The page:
Ask the Doctors March 2016 Issue

March 2016

I have atrial fibrillation and am on warfarin (Coumadin®). I have kidney insufficiency. Should I be concerned about using new warfarin alternatives?

Cleveland Clinic Dr. Leslie Cho

Heart Advisor Editor-in-Chief Leslie Cho, MD, Co-section head of Preventive Cardiology and Rehabilitation at Cleveland Clinic.

Approved alternatives to Coumadin® (collectively known as NOACs) for anticoagulation in the setting of atrial fibrillation include dabigatran, rivaroxaban, apixaban, and edoxaban. When compared to warfarin they have all been at least as effective at reducing the risk of stroke and blood clots and are associated with similar or lower bleeding complications.

Benefits of these medications as an alternative to Coumadin® include quick onset of drug-thinning effect within hours, lack of dietary restrictions and no requirement for routine laboratory monitoring.

There are some downsides. They have a short life in the body, so taking the medications regularly as prescribed is vital. Except for dabigatran, which has a reversal agent, the other drugs have no available antidote to be used to treat life-threatening bleeds.

These medications are dependent on clearance from the kidneys, and therefore dose adjustment is recommended in patients with reduced kidney function. If the dose of medication is not appropriately reduced in the setting of kidney dysfunction, bleeding risks could increase.

The dosing recommendations vary depending on the drug. In general, doses are reduced if there is moderate impairment of kidney function. Studies show that if the dose is correctly adjusted, individuals with moderate impairment of kidney function can tolerate these medications with similar efficacy and safety. The drugs should not be used at all if there is severe kidney dysfunction, usually defined as a creatinine clearance less than 15 mL/min.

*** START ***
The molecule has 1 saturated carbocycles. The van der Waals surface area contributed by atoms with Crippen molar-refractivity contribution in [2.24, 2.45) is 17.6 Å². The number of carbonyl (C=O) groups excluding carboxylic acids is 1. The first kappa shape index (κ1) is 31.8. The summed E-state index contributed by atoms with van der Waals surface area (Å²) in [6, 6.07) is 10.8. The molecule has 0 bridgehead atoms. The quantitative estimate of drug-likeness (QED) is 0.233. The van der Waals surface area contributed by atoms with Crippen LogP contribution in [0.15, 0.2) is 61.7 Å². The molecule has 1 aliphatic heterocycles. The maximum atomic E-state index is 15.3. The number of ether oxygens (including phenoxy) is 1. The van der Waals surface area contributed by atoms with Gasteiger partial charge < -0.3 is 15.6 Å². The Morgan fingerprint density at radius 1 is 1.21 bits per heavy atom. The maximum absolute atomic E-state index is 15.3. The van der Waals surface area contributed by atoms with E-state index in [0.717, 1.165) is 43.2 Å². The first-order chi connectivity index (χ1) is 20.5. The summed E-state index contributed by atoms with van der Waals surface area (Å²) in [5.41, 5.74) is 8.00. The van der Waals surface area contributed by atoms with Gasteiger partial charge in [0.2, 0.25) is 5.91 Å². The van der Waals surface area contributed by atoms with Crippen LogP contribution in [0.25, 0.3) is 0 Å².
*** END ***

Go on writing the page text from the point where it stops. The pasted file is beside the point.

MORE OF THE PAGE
As long as you have no other reasons not to take the drug, your kidney function is not severely impaired and you do not have marked variations in kidney function over time, these medications could be appropriate alternatives for you. Your physician will need to closely monitor your kidney function using a simple calculation while on the medication.

My son and I have high cholesterol. Should my 10-year-old grandson have his cholesterol levels measured?

Cleveland Clinic Dr. Michael Rocco

Michael Rocco, MD, medical director of Cardiac Rehabilitation and Stress Testing at Cleveland Clinic.

There is little disagreement that adults should undergo cholesterol screening. The question of if and when to screen children has been more contentious. Why consider screening at an early age? The U.S. Department of Health and Human Services recently reported that one in five children and adolescents have at least one abnormal cholesterol level (high total, low HDL or high non-HDL cholesterol). Abnormal cholesterol may be acquired and/or inherited. Some of the time it may be related to obesity, sedentary lifestyle and poor diet. Genetic abnormalities known as familial hypercholesterolemia are not uncommon, affecting one in 250 to 500 individuals. Cardiovascular disease (CVD) is rare in children. However, since risk factors such as cholesterol are common and atherosclerosis begins early and progresses with age, an argument can be made for early screening.

An important focus of screening guidelines has been to identify those with inherited disorders. Targeted screening recommends blood tests after the age of 2 years when there is a family history of premature CVD or high cholesterol in parents or grandparents. Early recognition and monitoring does not commit to medications; rather it can help with early initiation of heart-healthy lifestyles.

If there is a family history of high cholesterol or early CVD, I strongly recommend a cholesterol test for your grandson. Evidence is mounting that cholesterol screening in all children and adolescents may be beneficial in helping them enter into adulthood with a lower risk for future heart disease.

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